Some come for the Rock and Roll Hall of Fame, others for the wow-factor collection at the Museum of Art, but thanks to tenacious old-schoolers and culinary young bucks alike, eating and drinking may just be Cleveland's new top attraction. This post-industrial town is trading rust for lust—for great food. People here have a fierce appetite for dining, whether it's a kraut-buried kielbasa sandwich or a cacio e pepe kale salad. Follow the locals to these five can't-miss Cleveland experiences.
1. The "Smokies" at West Side Market
Just across the Cuyahoga River, the train takes less than 10 minutes from downtown Cleveland to the 101-year-old West Side Market. Inside this sprawling hall, locals bustle beneath the arched ceilings crusted in Guastavino tiles, stocking up on fruit-rippled strudels and lavishly buttered pierogi. Meat vendors dominate the stalls—whole carcasses are butchered in the massive refrigerated basement—and many make their own charcuterie. "Smokies," smoked Slim Jim-like meat sticks, are a big regional snack, and no one does them better than Sebastian's Meats in the middle of the market. Pick up a pound of their maple-laced Smokies—because they're fully cured, they don't need to be refrigerated and make a great souvenir to take home.
2. The Coffee at the Firehouse
Cleveland is full of young, homegrown entrepreneurs. Graham Veysey grew up in the handsome streetcar suburb of Shaker Heights and is at the core of the revitalization of the Hingetown district of Ohio City, where more than 30 independent businesses have opened in the past year. Veysey and his girlfriend and business partner, Marika Shioiri-Clark, restored the old Ohio City Firehouse two years ago: It's now home to a florist, work space, and Cleveland's finest cup of coffee at Rising Star Coffee Roasters. As the name suggests, owner Kim Jenkins, the former Director for Research and Technology at Lockheed Martin, roasts his beans on site "with the same precision that he used to design rockets," says Veysey. You can enjoy them in their purest expression, a pour-over cup brewed to order, or in clever concoctions like the Cardamom Bomb, a brown sugared-and-spiced cappuccino made with local milk.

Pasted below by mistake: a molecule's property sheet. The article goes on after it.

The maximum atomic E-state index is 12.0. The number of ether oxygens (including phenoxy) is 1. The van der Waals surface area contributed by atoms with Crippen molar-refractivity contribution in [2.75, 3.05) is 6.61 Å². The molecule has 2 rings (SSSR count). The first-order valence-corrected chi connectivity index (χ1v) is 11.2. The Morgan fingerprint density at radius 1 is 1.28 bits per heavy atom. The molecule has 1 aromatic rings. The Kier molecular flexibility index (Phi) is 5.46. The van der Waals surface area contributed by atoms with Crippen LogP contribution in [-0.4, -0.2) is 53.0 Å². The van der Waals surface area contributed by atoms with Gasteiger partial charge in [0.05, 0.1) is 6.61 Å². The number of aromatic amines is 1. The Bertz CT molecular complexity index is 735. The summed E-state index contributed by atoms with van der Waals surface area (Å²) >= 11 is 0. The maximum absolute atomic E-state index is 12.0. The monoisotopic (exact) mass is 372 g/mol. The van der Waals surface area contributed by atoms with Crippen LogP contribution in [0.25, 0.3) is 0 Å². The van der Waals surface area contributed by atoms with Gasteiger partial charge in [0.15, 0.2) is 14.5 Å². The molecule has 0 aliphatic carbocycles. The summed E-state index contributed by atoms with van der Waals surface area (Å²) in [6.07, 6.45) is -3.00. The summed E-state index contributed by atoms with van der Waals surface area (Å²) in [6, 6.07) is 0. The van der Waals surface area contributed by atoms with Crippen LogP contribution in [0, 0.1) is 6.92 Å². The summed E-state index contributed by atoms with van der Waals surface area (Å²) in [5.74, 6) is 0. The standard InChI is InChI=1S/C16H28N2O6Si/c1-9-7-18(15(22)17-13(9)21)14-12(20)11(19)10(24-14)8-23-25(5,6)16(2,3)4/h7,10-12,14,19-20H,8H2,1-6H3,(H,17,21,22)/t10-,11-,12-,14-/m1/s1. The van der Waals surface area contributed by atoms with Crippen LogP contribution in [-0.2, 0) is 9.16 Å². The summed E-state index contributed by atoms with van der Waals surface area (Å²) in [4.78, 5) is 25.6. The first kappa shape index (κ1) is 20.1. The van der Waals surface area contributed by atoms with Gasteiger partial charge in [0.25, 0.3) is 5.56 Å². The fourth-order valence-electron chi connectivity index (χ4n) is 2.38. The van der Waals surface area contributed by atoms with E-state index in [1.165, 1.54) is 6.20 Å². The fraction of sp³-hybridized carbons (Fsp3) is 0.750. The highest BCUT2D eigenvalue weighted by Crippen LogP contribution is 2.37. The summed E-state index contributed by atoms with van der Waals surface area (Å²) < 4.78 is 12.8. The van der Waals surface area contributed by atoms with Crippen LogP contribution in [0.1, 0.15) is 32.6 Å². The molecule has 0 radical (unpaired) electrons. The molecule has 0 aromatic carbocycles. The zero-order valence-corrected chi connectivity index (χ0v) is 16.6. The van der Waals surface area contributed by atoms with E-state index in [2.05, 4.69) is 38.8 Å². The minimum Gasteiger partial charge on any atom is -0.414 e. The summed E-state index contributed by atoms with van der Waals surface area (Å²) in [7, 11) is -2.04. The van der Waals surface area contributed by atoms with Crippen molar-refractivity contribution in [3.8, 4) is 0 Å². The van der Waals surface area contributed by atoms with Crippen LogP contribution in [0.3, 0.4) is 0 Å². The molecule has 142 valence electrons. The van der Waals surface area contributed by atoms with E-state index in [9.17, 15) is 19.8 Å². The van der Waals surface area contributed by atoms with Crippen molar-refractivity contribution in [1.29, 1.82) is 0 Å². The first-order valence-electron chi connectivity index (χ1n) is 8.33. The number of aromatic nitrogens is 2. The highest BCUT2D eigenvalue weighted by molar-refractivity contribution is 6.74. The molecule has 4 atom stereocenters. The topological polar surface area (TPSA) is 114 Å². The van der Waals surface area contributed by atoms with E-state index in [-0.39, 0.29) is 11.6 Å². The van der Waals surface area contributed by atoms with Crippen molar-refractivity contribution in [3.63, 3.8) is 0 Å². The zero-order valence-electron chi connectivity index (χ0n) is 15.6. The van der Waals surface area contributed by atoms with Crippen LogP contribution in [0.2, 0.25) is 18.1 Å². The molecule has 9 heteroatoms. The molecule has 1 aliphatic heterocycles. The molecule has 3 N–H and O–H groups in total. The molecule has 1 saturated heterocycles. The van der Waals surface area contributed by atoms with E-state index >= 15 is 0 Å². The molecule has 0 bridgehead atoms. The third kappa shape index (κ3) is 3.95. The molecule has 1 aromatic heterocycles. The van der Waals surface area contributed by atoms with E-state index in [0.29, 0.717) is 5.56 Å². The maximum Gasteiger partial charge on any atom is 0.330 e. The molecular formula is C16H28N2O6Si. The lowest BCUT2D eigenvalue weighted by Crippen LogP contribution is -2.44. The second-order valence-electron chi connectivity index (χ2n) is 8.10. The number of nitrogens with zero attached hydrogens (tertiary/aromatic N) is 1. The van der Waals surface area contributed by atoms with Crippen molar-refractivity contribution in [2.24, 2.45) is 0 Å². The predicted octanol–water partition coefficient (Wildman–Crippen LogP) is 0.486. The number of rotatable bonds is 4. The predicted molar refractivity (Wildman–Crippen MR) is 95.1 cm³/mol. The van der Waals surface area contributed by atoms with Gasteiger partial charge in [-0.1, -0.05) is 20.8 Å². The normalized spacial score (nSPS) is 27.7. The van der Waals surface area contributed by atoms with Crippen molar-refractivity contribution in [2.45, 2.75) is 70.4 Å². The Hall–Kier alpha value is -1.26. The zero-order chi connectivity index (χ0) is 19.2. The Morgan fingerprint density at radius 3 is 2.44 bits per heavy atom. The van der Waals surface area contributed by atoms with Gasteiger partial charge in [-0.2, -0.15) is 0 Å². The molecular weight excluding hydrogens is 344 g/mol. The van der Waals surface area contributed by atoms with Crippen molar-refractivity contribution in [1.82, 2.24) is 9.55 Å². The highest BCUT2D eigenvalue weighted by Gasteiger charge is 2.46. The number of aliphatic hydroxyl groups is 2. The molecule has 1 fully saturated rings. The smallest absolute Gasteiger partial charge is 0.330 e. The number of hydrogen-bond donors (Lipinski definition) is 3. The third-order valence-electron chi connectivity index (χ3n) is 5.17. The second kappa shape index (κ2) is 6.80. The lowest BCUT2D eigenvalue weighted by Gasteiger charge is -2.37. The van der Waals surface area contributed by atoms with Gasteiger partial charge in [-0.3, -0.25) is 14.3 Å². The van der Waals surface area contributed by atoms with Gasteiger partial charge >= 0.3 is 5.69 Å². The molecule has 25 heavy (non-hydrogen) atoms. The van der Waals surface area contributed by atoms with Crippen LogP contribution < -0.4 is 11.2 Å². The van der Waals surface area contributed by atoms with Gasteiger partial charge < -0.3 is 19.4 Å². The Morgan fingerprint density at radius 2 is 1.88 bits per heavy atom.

3. The Backroom at Velvet Tango
On the fringe of the leafy Tremont neighborhood, Velvet Tango Room occupies a neat, unassuming, schoolhouse-style brick building. Were it not for the burning pink neon sign in the teal-trimmed, drawn-blind windows, you'd figure it more for a tasteful Tremont rehab than Cleveland's eminent drinking destination. Inside, it's all swizzles and sours for the cocktail cognoscenti, prepared without the pomp or pretention you're accustomed to seeing in other cities' speakeasies. What the space lacks in aesthetics—the floral carpets, jazzy art, and burgundy walls evoke the misguided élan of a '90s catering hall—the staff makes up for in warmth and graciousness. If you ask nicely, they might even take you on a tour of the reservations-only Backroom, a wainscoting-wrapped secret study with a dedicated bar, brimming bookcases, backyard putting green, and much-improved sense of style.
4. The Pig's Head at Greenhouse Tavern
If Michael Symon is Cleveland's culinary king, then Jonathan Sawyer is its prince—who's threatening to usurp the throne. Young, industrious, and nationally aware, Sawyer is not unlike new Cleveland itself, and his flagship restaurant, Greenhouse Tavern, remains the town's most relevant restaurant. Located on West 6th Street (a mall-ish downtown drag that's kind of a drag) the bi-level Tavern specializes in gutsy, vivacious American cooking—your table might feature exquisitely al dente fettuccine darkened with pork blood, elegant clams steamed with late-harvest Viognier and foie gras, or Ethiopian-spiced duck sausage stuffed into a head-on, crispy skinned duck neck. Sawyer's piece de resistance, though, is the pig's head, a half noggin brined in molasses, brown sugar, salt, and spices, then braised in red wine and cola and crisped to order. The one-sided face arrives on a silver platter with assorted roughage, pickles, buns, and barbecue sauce for DIY sandwich making. It's a great dish to share—or not.
5. The Lunch Line at Sokolowki's
On the opposite end of the culinary spectrum of Greenhouse Tavern, Sokolowski's University Inn is a Cleveland institution where cartoonish portions of pierogi, paprikash, bratwurst, kielbasa, and other Polish and Eastern European classics have been sustaining locals for 90 years. Grab a plastic tray and line up cafeteria-style for lunch; you pick and choose what you want, and the women behind the counter fix your plate. Pay at the register and grab a seat in the dining room clad in faux-pine paneling and framed pictures of family members, football teams, popes, and saints. A little devotion may indeed be in order: You'll need divine intervention to avoid slipping into a food coma after finishing your hearty lunch.
Photo credit: Grigor Atanasov | Dreamstime.com